The pandemic created an unprecedented shopping environment in 2020, and as customer journeys have continued to evolve, businesses have had to shift their marketing strategy accordingly.
Prior to the pandemic, marketers of all stripes were focused on hyper-personalization, the ability to deliver tailored customer experiences (CX) reminiscent of those being pioneered by leaders like Amazon and Netflix.
While creating more personalized and meaningful brand experiences will remain key in 2021, honoring consumer privacy is paramount. The first step is to structure your marketing strategies in a way that prioritizes consumer privacy and consent.
CX is highly impacted by trust. Tamper with privacy and risk losing customers, considering that 87% will take their business elsewhere if they don’t trust a company is handling their data responsibly.
The next step is to know more about the consumers you’re marketing to: what are their buying habits, what time of day do they shop, what journey are they on. You will want to know who, when, and how your prospects and customers are shopping.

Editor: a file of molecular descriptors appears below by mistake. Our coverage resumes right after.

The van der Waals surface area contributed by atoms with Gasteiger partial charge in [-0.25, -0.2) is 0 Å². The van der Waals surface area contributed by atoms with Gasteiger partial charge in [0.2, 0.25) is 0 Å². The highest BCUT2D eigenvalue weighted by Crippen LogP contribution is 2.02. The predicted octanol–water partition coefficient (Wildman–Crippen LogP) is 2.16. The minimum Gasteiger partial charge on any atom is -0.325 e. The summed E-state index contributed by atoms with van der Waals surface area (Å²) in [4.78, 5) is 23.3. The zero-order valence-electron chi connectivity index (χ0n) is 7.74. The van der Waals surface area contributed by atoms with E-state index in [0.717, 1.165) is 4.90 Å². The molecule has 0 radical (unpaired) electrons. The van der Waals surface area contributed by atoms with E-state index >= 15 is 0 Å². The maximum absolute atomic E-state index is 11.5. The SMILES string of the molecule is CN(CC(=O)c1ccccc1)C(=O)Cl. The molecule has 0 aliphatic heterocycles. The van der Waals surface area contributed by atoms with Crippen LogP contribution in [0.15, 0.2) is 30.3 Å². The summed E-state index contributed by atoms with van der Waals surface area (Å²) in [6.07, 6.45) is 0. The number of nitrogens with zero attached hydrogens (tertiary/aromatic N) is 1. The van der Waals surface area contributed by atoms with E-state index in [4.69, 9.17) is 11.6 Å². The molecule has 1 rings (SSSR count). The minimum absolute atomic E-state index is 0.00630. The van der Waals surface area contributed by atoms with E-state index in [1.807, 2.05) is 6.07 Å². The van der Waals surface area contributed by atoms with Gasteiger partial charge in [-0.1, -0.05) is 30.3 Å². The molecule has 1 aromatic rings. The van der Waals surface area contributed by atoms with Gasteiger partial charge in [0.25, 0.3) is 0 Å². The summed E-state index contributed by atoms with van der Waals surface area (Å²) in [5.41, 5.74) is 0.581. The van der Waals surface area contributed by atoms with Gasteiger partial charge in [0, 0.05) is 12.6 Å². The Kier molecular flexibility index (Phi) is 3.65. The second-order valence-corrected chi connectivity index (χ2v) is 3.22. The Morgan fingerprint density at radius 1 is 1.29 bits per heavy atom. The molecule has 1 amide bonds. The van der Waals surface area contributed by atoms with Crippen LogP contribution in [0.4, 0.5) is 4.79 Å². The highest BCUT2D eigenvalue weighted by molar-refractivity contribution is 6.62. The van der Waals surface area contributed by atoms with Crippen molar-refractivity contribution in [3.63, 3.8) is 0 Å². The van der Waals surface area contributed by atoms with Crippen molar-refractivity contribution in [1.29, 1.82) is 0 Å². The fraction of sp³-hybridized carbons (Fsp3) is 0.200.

To do that, we need to understand consumer behavior and tap that behavioral data to power our marketing. Afterall, the formula for great CX is one that engages consumers at the right time, with a relevant message, while always respecting their privacy.
The key to providing a hyper-personalized digital experience is to understand the individual customer’s buying journey. Leveraging data can help marketers gain insight into a consumer’s recent shopping behavior.
Forms and cookies are well-known tools, but marketers should also consider third-party behavioral data, which reveals near real-time shopping activity outside of their organization’s purview.
With behavioral data, marketers can use page views, email sign-ups, sites visited, time spent on site, and more to deliver tailored messaging that reflects where a consumer is in the buying process and also help identify trends that indicate individuals who are most likely to complete a purchase.